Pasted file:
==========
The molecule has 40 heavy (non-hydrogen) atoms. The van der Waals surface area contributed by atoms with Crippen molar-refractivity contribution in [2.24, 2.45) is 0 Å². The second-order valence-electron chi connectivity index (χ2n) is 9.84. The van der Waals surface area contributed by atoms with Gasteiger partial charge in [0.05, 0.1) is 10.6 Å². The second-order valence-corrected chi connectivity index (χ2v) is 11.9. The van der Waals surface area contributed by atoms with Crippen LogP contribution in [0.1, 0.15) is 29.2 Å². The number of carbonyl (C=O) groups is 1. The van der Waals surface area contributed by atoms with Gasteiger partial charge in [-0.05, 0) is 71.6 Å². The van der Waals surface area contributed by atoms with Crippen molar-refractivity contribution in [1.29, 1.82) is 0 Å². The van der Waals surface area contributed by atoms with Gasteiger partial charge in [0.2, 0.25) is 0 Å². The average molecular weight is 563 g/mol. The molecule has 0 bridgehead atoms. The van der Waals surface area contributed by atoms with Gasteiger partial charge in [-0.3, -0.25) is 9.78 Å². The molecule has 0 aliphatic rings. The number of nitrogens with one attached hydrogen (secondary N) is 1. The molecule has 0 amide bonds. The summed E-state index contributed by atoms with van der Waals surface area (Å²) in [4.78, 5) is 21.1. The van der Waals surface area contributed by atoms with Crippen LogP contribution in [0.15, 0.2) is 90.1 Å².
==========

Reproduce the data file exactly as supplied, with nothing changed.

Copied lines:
The molecule has 40 heavy (non-hydrogen) atoms. The van der Waals surface area contributed by atoms with Crippen molar-refractivity contribution in [2.24, 2.45) is 0 Å². The second-order valence-electron chi connectivity index (χ2n) is 9.84. The van der Waals surface area contributed by atoms with Gasteiger partial charge in [0.05, 0.1) is 10.6 Å². The second-order valence-corrected chi connectivity index (χ2v) is 11.9. The van der Waals surface area contributed by atoms with Crippen LogP contribution in [0.1, 0.15) is 29.2 Å². The number of carbonyl (C=O) groups is 1. The van der Waals surface area contributed by atoms with Gasteiger partial charge in [-0.05, 0) is 71.6 Å². The van der Waals surface area contributed by atoms with Crippen molar-refractivity contribution in [1.29, 1.82) is 0 Å². The van der Waals surface area contributed by atoms with Gasteiger partial charge in [0.2, 0.25) is 0 Å². The average molecular weight is 563 g/mol. The molecule has 0 bridgehead atoms. The van der Waals surface area contributed by atoms with Gasteiger partial charge in [-0.3, -0.25) is 9.78 Å². The molecule has 0 aliphatic rings. The number of nitrogens with one attached hydrogen (secondary N) is 1. The molecule has 0 amide bonds. The summed E-state index contributed by atoms with van der Waals surface area (Å²) in [4.78, 5) is 21.1. The van der Waals surface area contributed by atoms with Crippen LogP contribution in [0.15, 0.2) is 90.1 Å².